Feast Day : March 30 and the fourth Sunday of the Great Lent
Also known as: John the Scholastic, the Sinaita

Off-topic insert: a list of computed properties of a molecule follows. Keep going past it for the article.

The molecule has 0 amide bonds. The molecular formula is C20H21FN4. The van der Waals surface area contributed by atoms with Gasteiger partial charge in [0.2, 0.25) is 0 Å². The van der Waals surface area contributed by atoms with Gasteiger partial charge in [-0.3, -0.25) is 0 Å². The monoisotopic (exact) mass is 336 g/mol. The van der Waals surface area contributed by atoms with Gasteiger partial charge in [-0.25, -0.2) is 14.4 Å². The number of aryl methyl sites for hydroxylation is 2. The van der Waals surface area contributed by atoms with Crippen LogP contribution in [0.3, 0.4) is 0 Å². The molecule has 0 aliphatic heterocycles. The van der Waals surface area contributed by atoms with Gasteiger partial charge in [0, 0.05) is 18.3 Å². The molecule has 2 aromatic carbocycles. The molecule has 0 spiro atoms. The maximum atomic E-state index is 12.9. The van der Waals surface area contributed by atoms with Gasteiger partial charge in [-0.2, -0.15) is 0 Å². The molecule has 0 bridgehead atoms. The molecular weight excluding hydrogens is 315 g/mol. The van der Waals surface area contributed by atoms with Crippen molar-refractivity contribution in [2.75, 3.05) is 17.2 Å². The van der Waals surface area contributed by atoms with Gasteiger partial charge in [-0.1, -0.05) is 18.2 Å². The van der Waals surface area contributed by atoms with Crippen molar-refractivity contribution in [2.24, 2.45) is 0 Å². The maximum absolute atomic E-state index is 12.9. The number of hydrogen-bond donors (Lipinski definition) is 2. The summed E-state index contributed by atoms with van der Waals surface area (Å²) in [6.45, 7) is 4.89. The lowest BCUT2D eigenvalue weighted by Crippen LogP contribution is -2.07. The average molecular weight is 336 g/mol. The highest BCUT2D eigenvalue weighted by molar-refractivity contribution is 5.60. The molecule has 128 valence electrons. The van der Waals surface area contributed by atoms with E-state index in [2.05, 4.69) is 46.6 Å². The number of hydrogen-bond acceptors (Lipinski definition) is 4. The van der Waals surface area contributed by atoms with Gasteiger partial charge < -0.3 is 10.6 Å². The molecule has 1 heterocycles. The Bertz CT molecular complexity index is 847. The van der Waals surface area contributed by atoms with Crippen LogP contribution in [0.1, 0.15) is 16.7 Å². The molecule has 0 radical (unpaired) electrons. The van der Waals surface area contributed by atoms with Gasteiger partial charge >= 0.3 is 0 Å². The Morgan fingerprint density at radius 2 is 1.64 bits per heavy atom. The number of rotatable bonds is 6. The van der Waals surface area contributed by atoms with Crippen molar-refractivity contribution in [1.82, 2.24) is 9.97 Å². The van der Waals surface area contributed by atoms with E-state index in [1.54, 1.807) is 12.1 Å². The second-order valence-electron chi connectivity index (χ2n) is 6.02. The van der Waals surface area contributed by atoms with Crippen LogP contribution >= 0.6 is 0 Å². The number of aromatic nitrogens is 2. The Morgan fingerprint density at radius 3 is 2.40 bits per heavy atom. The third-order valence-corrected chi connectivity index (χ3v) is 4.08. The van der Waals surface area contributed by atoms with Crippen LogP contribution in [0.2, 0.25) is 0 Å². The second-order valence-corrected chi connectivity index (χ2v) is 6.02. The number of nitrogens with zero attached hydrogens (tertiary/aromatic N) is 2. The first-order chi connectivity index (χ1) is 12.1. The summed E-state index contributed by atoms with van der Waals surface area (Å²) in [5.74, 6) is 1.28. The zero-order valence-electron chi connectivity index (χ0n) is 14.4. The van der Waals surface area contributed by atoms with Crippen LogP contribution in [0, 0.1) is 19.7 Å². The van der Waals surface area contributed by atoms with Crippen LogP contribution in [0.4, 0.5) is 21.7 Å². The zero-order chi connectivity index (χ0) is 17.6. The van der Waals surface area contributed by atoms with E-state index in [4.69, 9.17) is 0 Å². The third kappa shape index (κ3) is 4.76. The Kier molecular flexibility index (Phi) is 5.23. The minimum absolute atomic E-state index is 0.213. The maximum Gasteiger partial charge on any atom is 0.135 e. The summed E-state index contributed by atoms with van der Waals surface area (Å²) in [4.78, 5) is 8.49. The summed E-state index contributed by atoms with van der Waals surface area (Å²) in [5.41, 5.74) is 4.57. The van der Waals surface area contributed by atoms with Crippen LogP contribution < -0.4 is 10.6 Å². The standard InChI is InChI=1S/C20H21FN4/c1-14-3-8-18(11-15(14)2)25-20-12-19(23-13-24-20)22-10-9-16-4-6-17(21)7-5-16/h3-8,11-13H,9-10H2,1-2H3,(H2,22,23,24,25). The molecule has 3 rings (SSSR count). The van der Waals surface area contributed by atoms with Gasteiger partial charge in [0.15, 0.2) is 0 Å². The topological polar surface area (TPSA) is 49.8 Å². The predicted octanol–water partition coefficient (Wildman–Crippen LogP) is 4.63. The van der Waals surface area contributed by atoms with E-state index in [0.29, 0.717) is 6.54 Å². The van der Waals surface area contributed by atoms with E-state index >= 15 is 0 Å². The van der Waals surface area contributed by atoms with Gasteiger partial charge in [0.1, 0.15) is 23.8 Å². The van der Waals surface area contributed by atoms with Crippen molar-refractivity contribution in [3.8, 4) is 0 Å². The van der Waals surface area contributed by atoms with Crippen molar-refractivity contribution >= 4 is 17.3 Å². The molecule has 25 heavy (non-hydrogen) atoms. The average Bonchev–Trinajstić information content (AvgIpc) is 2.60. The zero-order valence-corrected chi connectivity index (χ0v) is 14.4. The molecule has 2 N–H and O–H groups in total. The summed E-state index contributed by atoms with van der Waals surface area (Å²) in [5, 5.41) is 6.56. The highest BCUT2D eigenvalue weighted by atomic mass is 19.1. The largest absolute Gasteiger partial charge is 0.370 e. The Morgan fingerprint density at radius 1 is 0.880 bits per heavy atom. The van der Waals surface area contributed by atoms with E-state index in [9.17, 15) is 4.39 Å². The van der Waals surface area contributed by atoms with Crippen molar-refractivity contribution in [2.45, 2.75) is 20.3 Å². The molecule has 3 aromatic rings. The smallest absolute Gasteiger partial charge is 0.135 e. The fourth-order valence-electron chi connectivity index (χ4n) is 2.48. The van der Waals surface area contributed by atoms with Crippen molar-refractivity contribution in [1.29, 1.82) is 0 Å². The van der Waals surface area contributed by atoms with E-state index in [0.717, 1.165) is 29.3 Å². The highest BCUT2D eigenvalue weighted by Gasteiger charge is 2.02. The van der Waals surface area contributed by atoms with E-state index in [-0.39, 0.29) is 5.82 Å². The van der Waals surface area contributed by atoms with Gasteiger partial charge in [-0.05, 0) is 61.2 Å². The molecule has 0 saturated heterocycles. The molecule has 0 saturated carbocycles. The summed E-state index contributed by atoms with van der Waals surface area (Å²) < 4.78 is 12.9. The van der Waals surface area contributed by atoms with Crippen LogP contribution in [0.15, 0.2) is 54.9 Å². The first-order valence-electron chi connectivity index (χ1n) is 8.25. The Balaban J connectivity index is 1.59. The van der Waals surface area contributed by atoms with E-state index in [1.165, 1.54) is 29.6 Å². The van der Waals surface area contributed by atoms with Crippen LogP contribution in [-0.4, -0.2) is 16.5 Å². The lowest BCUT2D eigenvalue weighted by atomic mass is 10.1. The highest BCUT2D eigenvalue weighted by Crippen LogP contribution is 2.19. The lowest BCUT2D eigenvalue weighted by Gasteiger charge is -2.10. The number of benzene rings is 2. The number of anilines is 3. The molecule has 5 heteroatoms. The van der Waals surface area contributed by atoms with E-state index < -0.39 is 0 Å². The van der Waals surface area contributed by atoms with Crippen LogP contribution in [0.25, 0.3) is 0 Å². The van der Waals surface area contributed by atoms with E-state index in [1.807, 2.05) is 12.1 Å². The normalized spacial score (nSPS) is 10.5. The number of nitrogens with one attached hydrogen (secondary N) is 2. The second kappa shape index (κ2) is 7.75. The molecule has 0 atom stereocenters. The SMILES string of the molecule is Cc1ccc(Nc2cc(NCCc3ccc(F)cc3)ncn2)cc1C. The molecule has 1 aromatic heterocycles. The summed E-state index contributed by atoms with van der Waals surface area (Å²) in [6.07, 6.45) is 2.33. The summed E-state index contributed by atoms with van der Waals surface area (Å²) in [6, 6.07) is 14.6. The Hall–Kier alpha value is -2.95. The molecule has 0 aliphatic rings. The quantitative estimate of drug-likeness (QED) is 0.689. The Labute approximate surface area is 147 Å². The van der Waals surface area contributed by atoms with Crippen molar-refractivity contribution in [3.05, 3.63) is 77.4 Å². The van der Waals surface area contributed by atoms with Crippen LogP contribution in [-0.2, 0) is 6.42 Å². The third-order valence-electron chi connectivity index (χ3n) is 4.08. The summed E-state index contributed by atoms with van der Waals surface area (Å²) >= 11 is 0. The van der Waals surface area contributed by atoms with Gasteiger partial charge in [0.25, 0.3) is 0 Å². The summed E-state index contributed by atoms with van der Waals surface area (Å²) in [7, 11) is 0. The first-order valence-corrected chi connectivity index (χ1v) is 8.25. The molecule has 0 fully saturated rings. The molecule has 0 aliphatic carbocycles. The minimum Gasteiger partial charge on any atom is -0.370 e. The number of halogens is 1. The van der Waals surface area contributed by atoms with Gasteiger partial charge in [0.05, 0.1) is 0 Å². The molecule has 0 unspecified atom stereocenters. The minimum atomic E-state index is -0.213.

Little is known about the details of John Climacus’s life, and the estimated dates of his life vary considerably. The prevailing view is that he was born in or shortly before 579 and died around 649. Some scholars have placed his life at ca. 525–600 or 605. Others have fixed his date of death as late as 670–680. John was born in Syria sometime around 525, and had at least one brother, named George. At the time, Mount Sinai was famous for its hermits, and at age 16 John decided to withdraw from the world and study under Abba Martyrius. He joined the Mount Sinai monastery built on the site of the burning bush where Moses had spoken to God. He received his tonsure at age 19 or 20. Soon thereafter Martyrius died, and John withdrew to a hermitage called Tholas at the foot of the mountain. There he lived in near isolation in a cave for about 20 years, studying the lives of the saints. He practiced stringent mortifications and austerities, reducing sleep to an absolute minimum. He received the grace of continual prayer and the gift of tears, a sign of the presence of God and the purification of body and soul. His spiritual depth gained him recognition as a spiritual father among his fellow monks. At some point during his stay at Tholas, John visited monks in Egypt, staying at a large monastery outside of Alexandria. He was impressed by the unity he witnessed there. He even spent time in “the Prison,” a place about a mile from the monastery where erring monks were sent to do penance. In 600 he was persuaded to become abbot of the central monastery at Sinai. On the day of his installation, a large group of 600 pilgrims arrived and had to be fed. During the meal, John saw what he described as “a man with short hair, dressed like a Jew in a white tunic, going round with an air of authority and giving orders to the cooks, cellarers, stewards and other servants.” As soon as the meal was finished, the man mysteriously disappeared. John said the stranger was Moses, and his monks took this as a sign that they had found in him another Moses. John attracted many disciples. Pope St. Gregory the Great (r. 590–604) wrote to him asking for his recommendation in prayers, and sent him money for the hospital at Sinai that took care of pilgrims. Toward the end of his years, he turned his responsibilities over to his brother, George, and retired again to solitude. He died at Mount Sinai, probably around 649. John is best-known for his important work, The Ladder of Divine Ascent, from which he later earned his surname. Klimakis is “ladder,” and John Climacus means “John of the Ladder.” He composed the book during his years as abbot. The Ladder of Divine Ascent is composed in 30 chapters, intended to correspond to the age of Jesus at the time of his baptism by St. John the Baptist. The 30 chapters are 30 steps, or logoi, of the spiritual life. Each step describes a certain virtue or passion, and the path that can lead from it. The book offers no formulae, but instructs that “the life you have is hidden with Christ in God.” The stages of the spiritual life set forth in the book are the break with the world; the practice of asceticism; the struggle against the passions; the practice of simplicity, humility and discernment; and union with God. The union with God is achieved through heyschia, an Eastern Orthodox method of mystical prayer in which one arrives at a deep interior peace and stillness “at the very center of the mysteries” through the constant remembrance of God. Hesychast prayer featured breathing techniques and constant repetition of a prayer, especially the “Jesus Prayer”: “Lord Jesus Christ, Son of God, have mercy on me.” Other ways to achieve union with God are apatheia or detachment, in which the soul stretches out toward God; and charity. Ladder became one of the most important texts in the Eastern Orthodox Church. Through his years of intense study, John was able to synthesize the traditional teachings of the Fathers of the Church, including the Desert Fathers. It was written at a significant time of transition. Arab invaders were destroying the monasteries of Egypt and Palestine, and monasticism withdrew to Mount Athos. John’s work served as a significant bridge. Because of his stature, John is celebrated in feasts twice a year in the Eastern Church. His book continues to inspire monastics and people interested in the spiritual life. The Trappist monk Thomas Merton was inspired by it and wrote a review of it. The monastery where John lived, first dedicated to Our Lord’s Holy Transfiguration, is now dedicated to St. Catherine.